District 9 - Movie Review
Anyone in the world of video-gaming will tell you there are three movies they're waiting to see on the big screen. One is Metal Gear Solid, one is Half Life, and one is Halo. Those who rarely hold a joystick will have no idea what those titles mean, so I'll clarify. One involves espionage-action with convoluted political messages, one involves a gravity gun, and the other has lots of aliens, many more guns, and also some convoluted political messages. The film District 9 has just about all of those things, which will please many video-gaming enthusiasts, but it's a bit muddled in the midst of its messages which tend to bog down the action, or have messages too subdued due to the emphasis on entertainment.
If there's one thing to learn from District 9, it's that South Africa is not that great of a place. In fact, it's probably one of the worst places to end up. Especially if you happen to be a giant shrimp-like creature from space. These creatures arrive rather inexplicably, have their massive mother-ship stall out inexplicably over the city, and are inexplicably pulled out and set up in a ghetto shanty town of their own. But what can you do? They look an awful lot like giant cockroaches, appear to defecate just about anywhere, and really have no regard for hygiene or waste disposal. I would have liked to see the government try to put one up in the Four Seasons, but the film doesn't manage to take these creatures far from their ruins.
The film is even less forgiving to its human counterparts, who are either alarmingly incompetent, alarmingly inhuman, or both. The central protagonist Wikus van der Merwe (Sharlto Copley) is more drawn to the former. He enters the screen with a sort of puppy-dog charm, excited by his new job duty of delivering eviction notices to the "Prawns" door-to-door. Such a job description sounds like a hilarious prospect, but Disctrict 9 insists on being a simulation of such a scenario rather than an entertaining embodiment of it. His attempts to deliver notices is met with angry clicks, dismembered arms, and hits a major snag when he is unintentionally maced by a mysterious fuel container.
All this is conveyed through the use of segments featuring documentary-like cinematography and segments featuring cinematography based purely upon the narrative. This doesn't really work. Documentaries are completed with an implicit knowledge of someone behind the camera capturing footage in real-time, narrative cinema seeks to hide that operator by any means possible. Switching between the two becomes distracting, disenchanting, and often has one being far more entertaining than the other.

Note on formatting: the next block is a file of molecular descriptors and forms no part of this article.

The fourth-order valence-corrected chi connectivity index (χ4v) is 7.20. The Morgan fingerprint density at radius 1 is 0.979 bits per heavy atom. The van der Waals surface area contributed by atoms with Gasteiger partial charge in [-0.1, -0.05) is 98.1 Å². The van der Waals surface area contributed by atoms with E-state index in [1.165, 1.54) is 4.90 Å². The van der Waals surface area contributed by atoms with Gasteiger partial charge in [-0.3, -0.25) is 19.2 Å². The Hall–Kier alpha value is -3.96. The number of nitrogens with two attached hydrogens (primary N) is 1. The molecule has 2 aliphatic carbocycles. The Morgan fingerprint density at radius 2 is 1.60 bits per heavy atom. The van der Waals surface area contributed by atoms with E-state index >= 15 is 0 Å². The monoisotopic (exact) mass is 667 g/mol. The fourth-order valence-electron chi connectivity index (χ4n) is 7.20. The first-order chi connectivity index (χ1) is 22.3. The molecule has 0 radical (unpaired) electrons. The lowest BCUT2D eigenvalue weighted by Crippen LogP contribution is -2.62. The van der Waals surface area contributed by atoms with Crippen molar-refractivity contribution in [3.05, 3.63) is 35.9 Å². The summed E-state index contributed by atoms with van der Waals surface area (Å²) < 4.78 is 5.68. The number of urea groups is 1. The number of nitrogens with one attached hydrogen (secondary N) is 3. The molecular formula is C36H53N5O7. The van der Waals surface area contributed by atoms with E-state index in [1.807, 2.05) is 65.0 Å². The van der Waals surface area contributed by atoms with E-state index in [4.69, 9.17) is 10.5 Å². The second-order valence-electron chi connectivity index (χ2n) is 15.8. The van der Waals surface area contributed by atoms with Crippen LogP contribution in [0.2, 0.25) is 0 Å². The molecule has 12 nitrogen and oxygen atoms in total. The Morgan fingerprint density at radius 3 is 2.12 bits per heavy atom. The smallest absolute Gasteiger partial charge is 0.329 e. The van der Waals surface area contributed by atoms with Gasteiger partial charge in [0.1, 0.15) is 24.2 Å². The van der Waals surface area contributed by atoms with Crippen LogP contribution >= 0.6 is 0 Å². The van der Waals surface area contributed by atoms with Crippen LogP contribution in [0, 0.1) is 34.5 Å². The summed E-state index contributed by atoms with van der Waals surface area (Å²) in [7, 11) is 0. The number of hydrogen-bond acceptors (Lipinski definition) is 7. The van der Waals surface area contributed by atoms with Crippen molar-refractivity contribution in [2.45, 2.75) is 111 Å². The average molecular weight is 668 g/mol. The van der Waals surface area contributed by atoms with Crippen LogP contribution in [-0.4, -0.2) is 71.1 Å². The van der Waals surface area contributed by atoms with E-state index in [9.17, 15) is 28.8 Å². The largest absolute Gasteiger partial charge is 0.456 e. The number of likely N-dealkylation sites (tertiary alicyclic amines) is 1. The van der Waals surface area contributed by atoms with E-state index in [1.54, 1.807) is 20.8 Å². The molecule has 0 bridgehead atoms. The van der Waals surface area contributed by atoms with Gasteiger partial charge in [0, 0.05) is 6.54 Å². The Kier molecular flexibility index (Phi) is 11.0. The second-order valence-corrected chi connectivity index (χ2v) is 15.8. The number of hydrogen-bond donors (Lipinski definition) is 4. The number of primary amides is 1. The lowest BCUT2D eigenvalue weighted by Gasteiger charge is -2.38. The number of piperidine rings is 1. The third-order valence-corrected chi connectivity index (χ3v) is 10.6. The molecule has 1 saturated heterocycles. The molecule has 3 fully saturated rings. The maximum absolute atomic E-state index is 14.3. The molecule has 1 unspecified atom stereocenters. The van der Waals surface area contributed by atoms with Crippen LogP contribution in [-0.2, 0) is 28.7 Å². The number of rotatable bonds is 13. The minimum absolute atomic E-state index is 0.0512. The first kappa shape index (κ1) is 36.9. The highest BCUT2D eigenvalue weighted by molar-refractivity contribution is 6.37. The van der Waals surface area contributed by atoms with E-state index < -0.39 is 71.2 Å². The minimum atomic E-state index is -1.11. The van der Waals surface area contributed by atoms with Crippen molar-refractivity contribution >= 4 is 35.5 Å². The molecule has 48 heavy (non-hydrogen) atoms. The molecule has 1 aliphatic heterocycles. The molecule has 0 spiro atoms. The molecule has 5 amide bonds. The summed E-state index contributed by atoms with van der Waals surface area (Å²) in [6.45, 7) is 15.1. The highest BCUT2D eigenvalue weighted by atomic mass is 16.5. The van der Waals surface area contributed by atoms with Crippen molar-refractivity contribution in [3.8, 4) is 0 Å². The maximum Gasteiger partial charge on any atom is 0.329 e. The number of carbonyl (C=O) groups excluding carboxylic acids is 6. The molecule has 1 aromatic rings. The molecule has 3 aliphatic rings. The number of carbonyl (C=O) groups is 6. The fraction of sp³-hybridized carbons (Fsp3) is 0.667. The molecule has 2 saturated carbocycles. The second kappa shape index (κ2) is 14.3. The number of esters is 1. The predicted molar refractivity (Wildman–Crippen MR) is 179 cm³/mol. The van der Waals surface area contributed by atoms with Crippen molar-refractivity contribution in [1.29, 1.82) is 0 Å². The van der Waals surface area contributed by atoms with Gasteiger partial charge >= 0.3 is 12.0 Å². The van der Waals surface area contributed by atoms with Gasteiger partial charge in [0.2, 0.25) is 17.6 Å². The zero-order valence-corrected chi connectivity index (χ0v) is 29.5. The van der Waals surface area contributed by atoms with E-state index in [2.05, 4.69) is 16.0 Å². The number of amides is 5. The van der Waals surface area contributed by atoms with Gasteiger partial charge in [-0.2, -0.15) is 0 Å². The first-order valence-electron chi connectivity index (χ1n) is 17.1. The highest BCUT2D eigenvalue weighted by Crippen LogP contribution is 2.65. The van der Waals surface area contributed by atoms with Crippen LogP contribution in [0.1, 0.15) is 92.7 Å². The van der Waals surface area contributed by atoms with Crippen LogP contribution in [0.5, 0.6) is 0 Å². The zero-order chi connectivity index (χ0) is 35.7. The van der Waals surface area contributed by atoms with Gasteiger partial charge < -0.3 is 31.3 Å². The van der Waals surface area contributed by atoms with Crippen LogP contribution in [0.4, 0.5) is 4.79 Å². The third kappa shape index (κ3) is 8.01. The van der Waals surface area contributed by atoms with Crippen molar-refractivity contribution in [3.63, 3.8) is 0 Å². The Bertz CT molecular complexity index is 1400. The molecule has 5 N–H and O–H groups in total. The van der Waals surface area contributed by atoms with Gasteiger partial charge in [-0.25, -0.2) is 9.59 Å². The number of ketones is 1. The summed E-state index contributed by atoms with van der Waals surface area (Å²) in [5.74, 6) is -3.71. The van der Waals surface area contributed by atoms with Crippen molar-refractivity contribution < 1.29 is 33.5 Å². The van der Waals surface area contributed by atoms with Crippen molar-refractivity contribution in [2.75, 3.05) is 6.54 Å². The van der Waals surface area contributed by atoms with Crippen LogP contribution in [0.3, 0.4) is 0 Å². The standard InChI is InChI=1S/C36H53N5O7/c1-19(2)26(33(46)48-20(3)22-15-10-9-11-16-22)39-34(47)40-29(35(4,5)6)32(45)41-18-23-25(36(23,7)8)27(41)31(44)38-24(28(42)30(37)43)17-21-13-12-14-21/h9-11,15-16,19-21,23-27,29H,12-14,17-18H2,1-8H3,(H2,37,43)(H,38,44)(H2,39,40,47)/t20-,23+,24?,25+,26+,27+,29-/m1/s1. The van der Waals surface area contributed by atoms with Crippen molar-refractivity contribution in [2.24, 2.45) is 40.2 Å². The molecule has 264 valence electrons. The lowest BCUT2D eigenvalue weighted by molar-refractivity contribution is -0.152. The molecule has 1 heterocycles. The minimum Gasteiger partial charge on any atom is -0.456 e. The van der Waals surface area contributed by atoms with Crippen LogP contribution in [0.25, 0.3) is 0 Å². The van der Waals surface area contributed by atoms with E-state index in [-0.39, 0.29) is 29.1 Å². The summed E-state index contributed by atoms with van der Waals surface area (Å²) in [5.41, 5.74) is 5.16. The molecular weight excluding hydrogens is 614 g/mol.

District 9 is a special-effects laden spectacle featuring a handheld look. That description is pretty similar to the way people described Cloverfield when it first came out. But Cloverfield worked because it was fully dedicated to its medium. Its subject appeared captured on one reel of a single handheld camera, with a present camera operator who had his own character. It didn't appear to have the benefit of narrative flashbacks, but managed to do so with the narrative device of the single tape being used a second time to capture the chaos. Most importantly, Cloverfield was very human. There was something not just political to grab on to, but something about the connections we have with each other, how those connections change, and how that connection can never be severed.
District 9 certainly has messages concerning apartheid, segregation, and racial injustice. It's not hard to see that. It also has mech-fights featuring pigs being picked up with gravity guns and shot at soldiers just before utilizing body-exploding lasers at even more soldiers. The comedic value in that scenario doesn't quite mix with those themes being delivered so heavy-handed. It was even a tad more successful with Starship Troopers.
With all that said, District 9 manages to be one of the best action films of 2009. It's entertaining, if not always quite fun. The exploding body bits certainly earn an R rating, but considering all the video-game fans checking this one out, that won't be much of an issue. All in all, it'll do well in biding their time before a Halo movie gets produced.